At first glance, a tree branch appears to have fallen into the coffin. The lid has been pried off, leaving the contents roasting, naked, in the Miami sun.
“No, that’s a leg bone. See where the foot used to be?” said Arthur Kennedy, bending down to take a closer look at the smooth, brown, contoured tibia.
Kennedy would know. He’s not a forensic scientist but he is a cemetery caretaker — who lives in the middle of a cemetery — and he’s recently seen more bones than he cares to remember.
“Here’s his belt,” Kennedy said, pointing to a rotting black strap hanging off the side, a remnant of the dignity of the dead man when he was buried in his Sunday best.
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He rests in peace no more. The one bone is all that’s left of the dearly departed. His remains were likely stolen by grave robbers who use human bones in religious ceremonies or sell them on the black market.
“There’s a lot of witchcraft going on, and I’ve been offered $1,000 for a skull,” Kennedy said. “It’s inhumane how they’re attacking the dead and dismantling the graves. Our history is buried in these cemeteries.”
A rash of vandalism and an increase in trespassing at three of Miami’s oldest cemeteries has not only disturbed the repose of the deceased but complicated the struggle of protecting and preserving historic sites that have been neglected for years.
At Lincoln Memorial Park, burial place of some of Miami’s most prominent black leaders, three graves — including one of a child — were broken into and ransacked two months ago.
Kennedy, who lives in the small office at the center of the 10-acre Lincoln property in Brownsville, nightly chases away drug addicts, homeless people, prostitutes, vandals, bone burglars and Santeria worshippers who deposit offerings of slain chickens, fruit, candy, cigars and coins.
“I got shot once. Guy pulled a gun on me when I told him to get out,” said Kennedy, rolling up his shorts to show a scar on his thigh. “I might pick up 18 chickens in one day. I’ve picked up a boar’s head, a dead monkey, dead rabbits, apples, a birthday cake. We got some serious voodoo and hocus pocus out here.”
The caskets of Lincoln’s occupants are placed in above-ground concrete vaults because of the area’s high water table. D.A. Dorsey (1872-1940), a son of former slaves, Miami’s first black millionaire and a banker, philanthropist and real estate developer who sold what became known as Fisher Island to Carl Fisher, is buried in a small mausoleum near Lincoln’s front gates.
Lincoln became unkempt and overgrown under previous owner Elyn Johnson as she succumbed to Alzheimer’s disease. Her niece Jessica Williams took over and hired Kennedy to keep watch, clear the weeds and repair graves, many of which are missing their nameplates and can’t be identified.
“This one they smashed open with a sledgehammer,” Kennedy said, showing the cracked shards of a vault he hasn’t been able to fix. Nearby, white chicken feathers sit by a headstone.
Across town at the Miami City Cemetery — final resting place of pioneer Julia Tuttle, the Burdine, Peacock, Jackson, Seybold and Belcher families, war veterans and some 9,000 others — Ronnie Hurwitz tells a homeless man sleeping on plastic garbage bags that it’s time to leave because he is locking up for the night.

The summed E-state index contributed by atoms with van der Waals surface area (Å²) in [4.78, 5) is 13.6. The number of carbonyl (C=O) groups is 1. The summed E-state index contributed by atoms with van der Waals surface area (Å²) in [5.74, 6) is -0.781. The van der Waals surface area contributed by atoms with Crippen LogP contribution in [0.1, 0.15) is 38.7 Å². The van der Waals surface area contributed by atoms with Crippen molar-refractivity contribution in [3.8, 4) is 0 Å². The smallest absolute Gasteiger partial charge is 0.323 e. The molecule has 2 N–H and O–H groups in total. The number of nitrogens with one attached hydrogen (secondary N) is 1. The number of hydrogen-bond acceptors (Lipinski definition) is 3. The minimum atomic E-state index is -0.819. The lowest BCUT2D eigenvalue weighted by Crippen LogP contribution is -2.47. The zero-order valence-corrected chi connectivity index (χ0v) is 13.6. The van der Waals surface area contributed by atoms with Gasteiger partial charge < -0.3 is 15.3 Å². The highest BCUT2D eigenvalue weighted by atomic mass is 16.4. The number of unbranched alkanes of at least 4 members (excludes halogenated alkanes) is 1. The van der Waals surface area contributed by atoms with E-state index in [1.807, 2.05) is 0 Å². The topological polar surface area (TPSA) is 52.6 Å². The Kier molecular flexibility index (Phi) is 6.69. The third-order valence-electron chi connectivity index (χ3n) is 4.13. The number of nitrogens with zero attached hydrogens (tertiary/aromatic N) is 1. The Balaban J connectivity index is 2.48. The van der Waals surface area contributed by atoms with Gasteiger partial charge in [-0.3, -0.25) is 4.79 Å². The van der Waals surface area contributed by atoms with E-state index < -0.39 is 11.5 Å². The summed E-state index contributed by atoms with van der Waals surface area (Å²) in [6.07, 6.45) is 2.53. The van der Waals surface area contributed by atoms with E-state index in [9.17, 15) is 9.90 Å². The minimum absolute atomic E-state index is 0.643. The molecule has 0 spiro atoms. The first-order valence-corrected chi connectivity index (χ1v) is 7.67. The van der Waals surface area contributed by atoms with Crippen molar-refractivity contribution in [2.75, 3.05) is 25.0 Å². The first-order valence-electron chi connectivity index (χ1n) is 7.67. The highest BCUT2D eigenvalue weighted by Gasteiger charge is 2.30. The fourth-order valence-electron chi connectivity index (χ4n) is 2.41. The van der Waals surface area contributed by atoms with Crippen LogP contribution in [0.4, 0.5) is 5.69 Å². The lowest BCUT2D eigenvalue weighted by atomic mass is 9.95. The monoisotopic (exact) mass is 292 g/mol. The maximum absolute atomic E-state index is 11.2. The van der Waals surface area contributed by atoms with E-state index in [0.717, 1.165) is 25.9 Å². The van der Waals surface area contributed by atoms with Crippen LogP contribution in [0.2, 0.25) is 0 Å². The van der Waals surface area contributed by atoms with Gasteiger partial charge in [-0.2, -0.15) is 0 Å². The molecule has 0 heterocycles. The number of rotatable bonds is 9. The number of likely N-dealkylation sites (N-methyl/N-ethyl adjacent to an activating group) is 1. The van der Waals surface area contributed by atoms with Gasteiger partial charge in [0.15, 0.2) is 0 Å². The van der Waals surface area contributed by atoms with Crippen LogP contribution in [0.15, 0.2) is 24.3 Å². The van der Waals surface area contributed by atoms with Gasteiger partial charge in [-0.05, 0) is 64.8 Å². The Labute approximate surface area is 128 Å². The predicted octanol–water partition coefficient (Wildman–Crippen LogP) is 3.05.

Hurwitz, cemetery guardian, historian and tireless volunteer for 30 years who has meticulously restored hundreds of gravesites, said other homeless people use the place “as a laundromat, hanging wet clothes on headstones to dry.”
The cemetery, which dates back to 1897 when Mary Brickell sold the land to the city, is in much better shape since a 1997 task force was formed to reverse its decline, but lately Hurwitz has found more toppled headstones and more religious offerings. Thieves also steal the American flags he places at soldiers’ graves.
“A goat’s leg, a pig’s head, little cups of espresso, voodoo dolls,” he said. “Every Sunday the grave of Lt. Gen. N.I. Egoroff of the Russian Imperial Army is covered with sweets — only sweets.”
Heroin addicts have replaced the crack addicts who stole bronze plaques in the 1980s.
“They broke the doors into a mausoleum and were shooting up and sleeping in there. I found 25 needles on the floor,” said Hurwitz, pointing to the Vereen family crypt that has been boarded up with plywood.
But the cemetery that has suffered the most abuse is Evergreen Memorial Park, another predominantly black graveyard that is located five blocks from Lincoln and right next to the 112 expressway. It opened in 1913, ten years before Lincoln.
About 20 graves have been opened within the past month and most are missing their remains. Vandals used a crowbar to lift the vaults' slab covers and then pried open coffins made of wood or metal. Within Evergreen there were coffins immersed in two feet of rainwater, tipped over or busted into pieces. A half-dozen blue plastic gloves were discarded around graves that held a man born in 1918 who died in 1994 and a woman born in 1915 who died in 1966.
Evergreen, which was bought out of foreclosure by the Reeves family that owns the Miami Times — the city’s first black newspaper — has had little upkeep or security. Trees downed by Hurricane Irma have not been removed. Kennedy and Williams walk over on occasion to patrol and are appalled by what they see.